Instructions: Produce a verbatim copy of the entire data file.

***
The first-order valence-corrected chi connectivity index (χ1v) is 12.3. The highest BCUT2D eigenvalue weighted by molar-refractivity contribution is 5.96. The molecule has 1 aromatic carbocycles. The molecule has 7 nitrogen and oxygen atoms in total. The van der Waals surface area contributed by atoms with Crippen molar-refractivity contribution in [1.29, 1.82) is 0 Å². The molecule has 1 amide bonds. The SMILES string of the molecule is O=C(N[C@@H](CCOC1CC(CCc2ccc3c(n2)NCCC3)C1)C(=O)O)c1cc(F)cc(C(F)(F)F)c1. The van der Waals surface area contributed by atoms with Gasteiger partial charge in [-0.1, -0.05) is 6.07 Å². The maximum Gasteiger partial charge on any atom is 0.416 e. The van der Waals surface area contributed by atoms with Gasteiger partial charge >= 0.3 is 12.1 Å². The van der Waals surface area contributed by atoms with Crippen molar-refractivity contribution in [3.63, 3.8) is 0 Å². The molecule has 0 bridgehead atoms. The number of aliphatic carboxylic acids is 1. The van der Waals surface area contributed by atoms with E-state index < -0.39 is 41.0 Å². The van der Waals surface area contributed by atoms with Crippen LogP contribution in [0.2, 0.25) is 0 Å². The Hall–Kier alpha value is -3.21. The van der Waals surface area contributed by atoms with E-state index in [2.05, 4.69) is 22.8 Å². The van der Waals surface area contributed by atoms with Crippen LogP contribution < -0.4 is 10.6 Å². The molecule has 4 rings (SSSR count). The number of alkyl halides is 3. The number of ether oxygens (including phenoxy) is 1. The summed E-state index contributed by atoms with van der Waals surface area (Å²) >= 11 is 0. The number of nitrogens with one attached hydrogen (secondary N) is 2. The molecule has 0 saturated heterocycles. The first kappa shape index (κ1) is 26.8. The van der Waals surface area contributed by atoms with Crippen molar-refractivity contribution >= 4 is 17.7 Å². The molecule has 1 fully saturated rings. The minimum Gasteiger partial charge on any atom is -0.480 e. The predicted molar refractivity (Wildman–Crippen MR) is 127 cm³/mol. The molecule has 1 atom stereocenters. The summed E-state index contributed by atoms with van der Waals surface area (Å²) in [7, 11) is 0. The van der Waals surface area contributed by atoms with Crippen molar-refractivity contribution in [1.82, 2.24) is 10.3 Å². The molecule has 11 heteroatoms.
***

The first-order valence-corrected chi connectivity index (χ1v) is 12.3. The highest BCUT2D eigenvalue weighted by molar-refractivity contribution is 5.96. The molecule has 1 aromatic carbocycles. The molecule has 7 nitrogen and oxygen atoms in total. The van der Waals surface area contributed by atoms with Crippen molar-refractivity contribution in [1.29, 1.82) is 0 Å². The molecule has 1 amide bonds. The SMILES string of the molecule is O=C(N[C@@H](CCOC1CC(CCc2ccc3c(n2)NCCC3)C1)C(=O)O)c1cc(F)cc(C(F)(F)F)c1. The van der Waals surface area contributed by atoms with Gasteiger partial charge in [-0.1, -0.05) is 6.07 Å². The maximum Gasteiger partial charge on any atom is 0.416 e. The van der Waals surface area contributed by atoms with Gasteiger partial charge >= 0.3 is 12.1 Å². The van der Waals surface area contributed by atoms with Crippen molar-refractivity contribution in [3.63, 3.8) is 0 Å². The molecule has 0 bridgehead atoms. The number of aliphatic carboxylic acids is 1. The van der Waals surface area contributed by atoms with E-state index < -0.39 is 41.0 Å². The van der Waals surface area contributed by atoms with Crippen LogP contribution in [0.2, 0.25) is 0 Å². The Hall–Kier alpha value is -3.21. The van der Waals surface area contributed by atoms with E-state index in [2.05, 4.69) is 22.8 Å². The van der Waals surface area contributed by atoms with Crippen LogP contribution < -0.4 is 10.6 Å². The molecule has 4 rings (SSSR count). The number of alkyl halides is 3. The number of ether oxygens (including phenoxy) is 1. The summed E-state index contributed by atoms with van der Waals surface area (Å²) >= 11 is 0. The number of nitrogens with one attached hydrogen (secondary N) is 2. The molecule has 0 saturated heterocycles. The first kappa shape index (κ1) is 26.8. The van der Waals surface area contributed by atoms with Crippen molar-refractivity contribution >= 4 is 17.7 Å². The molecule has 1 fully saturated rings. The minimum Gasteiger partial charge on any atom is -0.480 e. The predicted molar refractivity (Wildman–Crippen MR) is 127 cm³/mol. The molecule has 1 atom stereocenters. The summed E-state index contributed by atoms with van der Waals surface area (Å²) in [7, 11) is 0. The van der Waals surface area contributed by atoms with Crippen molar-refractivity contribution in [1.82, 2.24) is 10.3 Å². The molecule has 11 heteroatoms.